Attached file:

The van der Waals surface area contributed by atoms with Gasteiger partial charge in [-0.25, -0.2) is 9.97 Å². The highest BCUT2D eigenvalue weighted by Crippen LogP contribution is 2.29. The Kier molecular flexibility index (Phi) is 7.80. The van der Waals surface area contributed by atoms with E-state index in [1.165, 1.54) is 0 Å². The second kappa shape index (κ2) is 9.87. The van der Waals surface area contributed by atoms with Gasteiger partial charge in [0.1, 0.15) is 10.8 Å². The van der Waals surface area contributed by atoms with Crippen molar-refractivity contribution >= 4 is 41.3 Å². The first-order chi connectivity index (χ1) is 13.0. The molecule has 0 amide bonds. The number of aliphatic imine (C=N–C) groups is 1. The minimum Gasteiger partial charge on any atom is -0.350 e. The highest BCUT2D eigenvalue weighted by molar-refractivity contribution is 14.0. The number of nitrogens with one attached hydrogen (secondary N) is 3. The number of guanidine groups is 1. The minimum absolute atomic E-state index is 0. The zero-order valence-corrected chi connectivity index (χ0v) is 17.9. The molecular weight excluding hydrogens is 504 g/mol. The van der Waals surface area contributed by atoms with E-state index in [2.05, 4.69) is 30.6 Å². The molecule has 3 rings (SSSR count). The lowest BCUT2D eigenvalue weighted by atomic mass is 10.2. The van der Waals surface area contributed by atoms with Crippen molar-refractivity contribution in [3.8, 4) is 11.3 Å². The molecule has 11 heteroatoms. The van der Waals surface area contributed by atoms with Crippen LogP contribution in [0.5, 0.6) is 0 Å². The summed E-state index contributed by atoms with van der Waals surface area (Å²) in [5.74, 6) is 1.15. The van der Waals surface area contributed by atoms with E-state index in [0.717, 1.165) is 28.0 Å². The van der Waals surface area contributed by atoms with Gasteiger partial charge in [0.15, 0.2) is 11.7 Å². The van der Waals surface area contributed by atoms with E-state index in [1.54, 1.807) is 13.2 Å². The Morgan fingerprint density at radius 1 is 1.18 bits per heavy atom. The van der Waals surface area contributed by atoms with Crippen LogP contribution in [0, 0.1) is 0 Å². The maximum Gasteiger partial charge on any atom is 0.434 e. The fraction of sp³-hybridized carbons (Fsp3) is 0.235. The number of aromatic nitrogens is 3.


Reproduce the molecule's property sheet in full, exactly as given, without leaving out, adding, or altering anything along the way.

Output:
The van der Waals surface area contributed by atoms with Gasteiger partial charge in [-0.25, -0.2) is 9.97 Å². The highest BCUT2D eigenvalue weighted by Crippen LogP contribution is 2.29. The Kier molecular flexibility index (Phi) is 7.80. The van der Waals surface area contributed by atoms with E-state index in [1.165, 1.54) is 0 Å². The second kappa shape index (κ2) is 9.87. The van der Waals surface area contributed by atoms with Gasteiger partial charge in [0.1, 0.15) is 10.8 Å². The van der Waals surface area contributed by atoms with Crippen molar-refractivity contribution >= 4 is 41.3 Å². The first-order chi connectivity index (χ1) is 13.0. The molecule has 0 amide bonds. The number of aliphatic imine (C=N–C) groups is 1. The minimum Gasteiger partial charge on any atom is -0.350 e. The highest BCUT2D eigenvalue weighted by molar-refractivity contribution is 14.0. The number of nitrogens with one attached hydrogen (secondary N) is 3. The number of guanidine groups is 1. The minimum absolute atomic E-state index is 0. The zero-order valence-corrected chi connectivity index (χ0v) is 17.9. The molecular weight excluding hydrogens is 504 g/mol. The van der Waals surface area contributed by atoms with E-state index in [2.05, 4.69) is 30.6 Å². The molecule has 3 rings (SSSR count). The lowest BCUT2D eigenvalue weighted by atomic mass is 10.2. The van der Waals surface area contributed by atoms with Crippen molar-refractivity contribution in [3.8, 4) is 11.3 Å². The molecule has 11 heteroatoms. The van der Waals surface area contributed by atoms with Crippen LogP contribution in [0.5, 0.6) is 0 Å². The summed E-state index contributed by atoms with van der Waals surface area (Å²) in [5.74, 6) is 1.15. The van der Waals surface area contributed by atoms with E-state index in [0.717, 1.165) is 28.0 Å². The van der Waals surface area contributed by atoms with Gasteiger partial charge in [0.15, 0.2) is 11.7 Å². The van der Waals surface area contributed by atoms with E-state index in [1.54, 1.807) is 13.2 Å². The Morgan fingerprint density at radius 1 is 1.18 bits per heavy atom. The van der Waals surface area contributed by atoms with Crippen LogP contribution in [0, 0.1) is 0 Å². The maximum Gasteiger partial charge on any atom is 0.434 e. The fraction of sp³-hybridized carbons (Fsp3) is 0.235. The number of aromatic nitrogens is 3.